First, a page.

5 of 9: Bushbuck on the lawns of Letaba camp.
After climbing to the top of the kopjies, which showed brilliant views away into the distance of Mozambique, we returned to a scrumptious breakfast on the deck and watched a family of constantly chattering Arrow-Marked Babblers, together with Crested Barbets and Yellow and Southern Red-Billed Hornbills. At the near-by waterhole, a constant flurry of birds flew in and out with Laughing Doves, Blue Waxbills, Jameson’s Firefinch, Golden-Breasted Bunting and Yellow-Fronted Canaries all landing briefly to snatch up a few sips of water before flying off again. A lone Pied Kingfisher perched in a dead tree overhanging the water from where a pair of Little Bee-Eater also launched aerial assaults on flying insects.
6 of 9: Yellow-Billed Hornbill.
The drive from “Bed in the Bush” to the entrance of the Kruger National Park was a stones throw away and I was soon in the world where raptors dominated the skies. High above and almost an indistinguishable speck, a Martial Eagle soared, while lower down the swaying flight of Bateleur and Yellow-Billed Kites quartered above the roads and riverbeds and Tawny Eagle and White-Backed Vultures silhouetted the tops of trees. Herds of elephants smothered themselves in dust as the heat of the day intensified while buffalos watched with indifference chewing the cud of their morning meals and occasionally wincing as Red-Billed Oxpeckers hit a soft spot.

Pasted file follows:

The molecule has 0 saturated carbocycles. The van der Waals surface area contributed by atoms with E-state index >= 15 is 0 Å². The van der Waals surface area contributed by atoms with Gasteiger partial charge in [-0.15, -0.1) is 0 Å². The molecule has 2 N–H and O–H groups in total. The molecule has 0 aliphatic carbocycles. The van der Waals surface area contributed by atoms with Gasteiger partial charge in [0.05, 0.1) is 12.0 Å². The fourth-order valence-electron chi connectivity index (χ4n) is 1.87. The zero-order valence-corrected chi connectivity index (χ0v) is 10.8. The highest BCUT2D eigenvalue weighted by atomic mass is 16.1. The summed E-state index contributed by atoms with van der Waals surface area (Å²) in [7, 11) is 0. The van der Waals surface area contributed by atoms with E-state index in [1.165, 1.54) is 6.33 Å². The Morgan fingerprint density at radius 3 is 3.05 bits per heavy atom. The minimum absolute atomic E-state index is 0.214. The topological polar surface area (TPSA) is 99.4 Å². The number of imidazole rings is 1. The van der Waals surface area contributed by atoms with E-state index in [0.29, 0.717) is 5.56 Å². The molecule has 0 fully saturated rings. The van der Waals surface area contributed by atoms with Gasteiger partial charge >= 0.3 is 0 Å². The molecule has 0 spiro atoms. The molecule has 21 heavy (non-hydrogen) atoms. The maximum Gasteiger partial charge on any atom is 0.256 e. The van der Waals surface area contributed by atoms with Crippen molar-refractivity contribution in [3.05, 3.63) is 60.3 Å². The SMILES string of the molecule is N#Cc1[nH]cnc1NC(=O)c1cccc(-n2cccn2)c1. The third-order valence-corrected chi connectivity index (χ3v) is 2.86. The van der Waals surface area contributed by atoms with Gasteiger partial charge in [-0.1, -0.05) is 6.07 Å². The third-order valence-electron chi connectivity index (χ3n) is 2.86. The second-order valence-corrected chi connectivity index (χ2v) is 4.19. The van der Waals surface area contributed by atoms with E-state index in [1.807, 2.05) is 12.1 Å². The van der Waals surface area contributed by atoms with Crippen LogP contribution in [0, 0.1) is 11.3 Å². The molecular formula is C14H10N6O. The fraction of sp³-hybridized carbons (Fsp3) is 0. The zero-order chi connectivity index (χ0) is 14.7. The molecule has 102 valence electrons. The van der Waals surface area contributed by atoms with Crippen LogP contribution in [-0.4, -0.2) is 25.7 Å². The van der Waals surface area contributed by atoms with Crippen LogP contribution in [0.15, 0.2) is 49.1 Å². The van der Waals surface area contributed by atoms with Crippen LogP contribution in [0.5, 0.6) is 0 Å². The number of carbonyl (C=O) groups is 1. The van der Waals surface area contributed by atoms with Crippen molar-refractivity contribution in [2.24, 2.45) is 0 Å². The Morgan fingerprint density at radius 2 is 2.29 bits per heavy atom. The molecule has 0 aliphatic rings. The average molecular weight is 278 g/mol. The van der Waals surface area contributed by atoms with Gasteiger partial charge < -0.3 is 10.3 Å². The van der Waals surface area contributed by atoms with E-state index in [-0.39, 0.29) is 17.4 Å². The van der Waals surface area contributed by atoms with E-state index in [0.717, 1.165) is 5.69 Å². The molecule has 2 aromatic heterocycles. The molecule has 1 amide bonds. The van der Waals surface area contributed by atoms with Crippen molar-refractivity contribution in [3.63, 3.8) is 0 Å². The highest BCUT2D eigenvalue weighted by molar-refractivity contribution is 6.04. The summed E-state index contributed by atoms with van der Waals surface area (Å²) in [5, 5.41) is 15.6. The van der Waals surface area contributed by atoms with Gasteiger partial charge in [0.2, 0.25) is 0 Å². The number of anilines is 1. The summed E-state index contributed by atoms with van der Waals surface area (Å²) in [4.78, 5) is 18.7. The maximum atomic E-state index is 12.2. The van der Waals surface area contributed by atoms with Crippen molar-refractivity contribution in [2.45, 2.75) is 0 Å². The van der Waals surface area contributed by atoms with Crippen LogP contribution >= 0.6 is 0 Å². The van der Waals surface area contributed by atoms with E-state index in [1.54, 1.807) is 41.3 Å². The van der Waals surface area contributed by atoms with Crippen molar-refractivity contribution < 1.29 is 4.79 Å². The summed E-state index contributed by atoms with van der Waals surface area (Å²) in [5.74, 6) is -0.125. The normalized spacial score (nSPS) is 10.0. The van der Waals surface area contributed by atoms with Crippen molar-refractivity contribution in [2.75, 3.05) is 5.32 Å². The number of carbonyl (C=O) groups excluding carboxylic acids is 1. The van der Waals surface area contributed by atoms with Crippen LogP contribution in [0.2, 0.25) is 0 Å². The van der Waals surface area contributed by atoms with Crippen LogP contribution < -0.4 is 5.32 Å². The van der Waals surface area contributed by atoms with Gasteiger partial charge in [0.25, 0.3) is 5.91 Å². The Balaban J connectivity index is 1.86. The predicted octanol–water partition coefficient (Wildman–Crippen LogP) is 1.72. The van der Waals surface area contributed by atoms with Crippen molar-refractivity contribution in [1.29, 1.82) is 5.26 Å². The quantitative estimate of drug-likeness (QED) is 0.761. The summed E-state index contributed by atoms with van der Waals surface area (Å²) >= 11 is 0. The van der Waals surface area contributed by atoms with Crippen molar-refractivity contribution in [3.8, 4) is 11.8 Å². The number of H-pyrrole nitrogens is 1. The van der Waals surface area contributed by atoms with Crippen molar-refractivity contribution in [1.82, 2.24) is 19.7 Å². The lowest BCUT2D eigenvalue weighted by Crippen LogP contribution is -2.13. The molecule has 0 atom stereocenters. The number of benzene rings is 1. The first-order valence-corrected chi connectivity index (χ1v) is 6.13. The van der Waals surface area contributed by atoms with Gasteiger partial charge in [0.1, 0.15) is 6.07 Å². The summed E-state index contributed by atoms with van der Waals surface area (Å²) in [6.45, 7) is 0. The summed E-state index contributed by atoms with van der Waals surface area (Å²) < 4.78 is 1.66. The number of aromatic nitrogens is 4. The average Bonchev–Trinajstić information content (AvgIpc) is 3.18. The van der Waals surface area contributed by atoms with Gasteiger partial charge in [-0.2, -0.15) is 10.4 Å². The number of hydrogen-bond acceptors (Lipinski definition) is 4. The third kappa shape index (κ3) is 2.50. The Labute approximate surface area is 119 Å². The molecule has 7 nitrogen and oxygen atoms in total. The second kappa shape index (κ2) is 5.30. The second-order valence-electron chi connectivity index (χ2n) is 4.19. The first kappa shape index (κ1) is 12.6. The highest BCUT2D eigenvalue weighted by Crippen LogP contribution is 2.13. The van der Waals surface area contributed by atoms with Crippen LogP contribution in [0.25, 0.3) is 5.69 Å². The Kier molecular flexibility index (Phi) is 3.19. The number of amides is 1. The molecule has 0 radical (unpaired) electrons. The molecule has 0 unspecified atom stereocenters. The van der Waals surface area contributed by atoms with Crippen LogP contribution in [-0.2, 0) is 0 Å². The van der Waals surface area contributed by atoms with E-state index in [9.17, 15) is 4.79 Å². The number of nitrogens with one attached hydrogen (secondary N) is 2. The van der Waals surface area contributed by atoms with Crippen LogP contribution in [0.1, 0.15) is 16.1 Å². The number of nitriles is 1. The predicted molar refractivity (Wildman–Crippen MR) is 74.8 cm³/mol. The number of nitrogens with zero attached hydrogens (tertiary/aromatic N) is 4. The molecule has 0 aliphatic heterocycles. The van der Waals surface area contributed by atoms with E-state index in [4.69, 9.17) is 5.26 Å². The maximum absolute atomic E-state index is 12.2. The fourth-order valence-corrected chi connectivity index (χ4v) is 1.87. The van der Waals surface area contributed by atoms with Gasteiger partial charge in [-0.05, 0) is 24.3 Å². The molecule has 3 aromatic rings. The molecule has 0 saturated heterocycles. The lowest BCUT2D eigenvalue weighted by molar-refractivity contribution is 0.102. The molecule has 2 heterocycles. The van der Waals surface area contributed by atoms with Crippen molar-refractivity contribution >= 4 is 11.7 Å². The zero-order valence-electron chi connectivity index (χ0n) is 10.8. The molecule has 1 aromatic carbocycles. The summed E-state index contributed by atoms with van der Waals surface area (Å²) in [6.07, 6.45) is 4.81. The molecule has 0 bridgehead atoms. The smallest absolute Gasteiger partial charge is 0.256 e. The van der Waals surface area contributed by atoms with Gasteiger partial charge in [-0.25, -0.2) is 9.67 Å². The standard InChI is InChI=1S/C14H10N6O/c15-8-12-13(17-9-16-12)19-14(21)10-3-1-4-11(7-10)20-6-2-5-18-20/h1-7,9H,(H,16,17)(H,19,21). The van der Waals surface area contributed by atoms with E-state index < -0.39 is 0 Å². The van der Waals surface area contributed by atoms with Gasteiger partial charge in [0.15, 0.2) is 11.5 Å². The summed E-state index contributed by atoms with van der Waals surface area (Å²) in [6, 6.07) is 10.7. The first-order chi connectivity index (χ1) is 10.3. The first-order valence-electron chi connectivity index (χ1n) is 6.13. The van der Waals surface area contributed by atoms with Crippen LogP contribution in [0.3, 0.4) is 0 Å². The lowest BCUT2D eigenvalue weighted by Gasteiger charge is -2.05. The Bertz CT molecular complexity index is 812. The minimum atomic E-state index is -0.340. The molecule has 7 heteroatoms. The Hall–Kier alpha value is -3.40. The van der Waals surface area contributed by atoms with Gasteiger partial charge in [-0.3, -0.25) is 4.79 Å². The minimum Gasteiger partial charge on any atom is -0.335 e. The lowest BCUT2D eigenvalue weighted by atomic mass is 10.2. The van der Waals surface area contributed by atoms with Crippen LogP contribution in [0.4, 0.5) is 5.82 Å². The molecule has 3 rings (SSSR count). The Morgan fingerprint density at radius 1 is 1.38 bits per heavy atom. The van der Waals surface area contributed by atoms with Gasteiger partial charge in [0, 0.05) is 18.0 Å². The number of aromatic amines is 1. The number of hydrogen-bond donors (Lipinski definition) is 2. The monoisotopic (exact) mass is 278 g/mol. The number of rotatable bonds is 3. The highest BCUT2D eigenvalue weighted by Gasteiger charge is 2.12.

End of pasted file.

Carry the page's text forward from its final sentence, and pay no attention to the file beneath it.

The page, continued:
7 of 9: Kurrichane Thrush.
After checking in at the Letaba Rest Camp, I was soon wandering below the ancient trees that filled the camp, listening to Red-Headed Weaver, African Green Pigeon and Brown-Headed Parrot as they called and fed from high in the canopy. Confiding Kurrichane Thrushes, African Mourning Doves and Natal spurfowls wandered at my feet together with countless Bushbuck who had realized that the camp grounds were a safe haven from predators despite the constant attention given by gawking tourists. Below in the riverbed a Fork-Tailed Drongo mobbed a Slender Mongoose as it broke cover to stalk a Water Monitor Lizard which was at least five times its size. Chinspot Batis, Yellow-Breasted Apalis and Ashy Flycatcher all hawked or gleaned insects from the massive Sycamore Fig trees while Vervet Monkeys filled their mouths with the ripening fruits.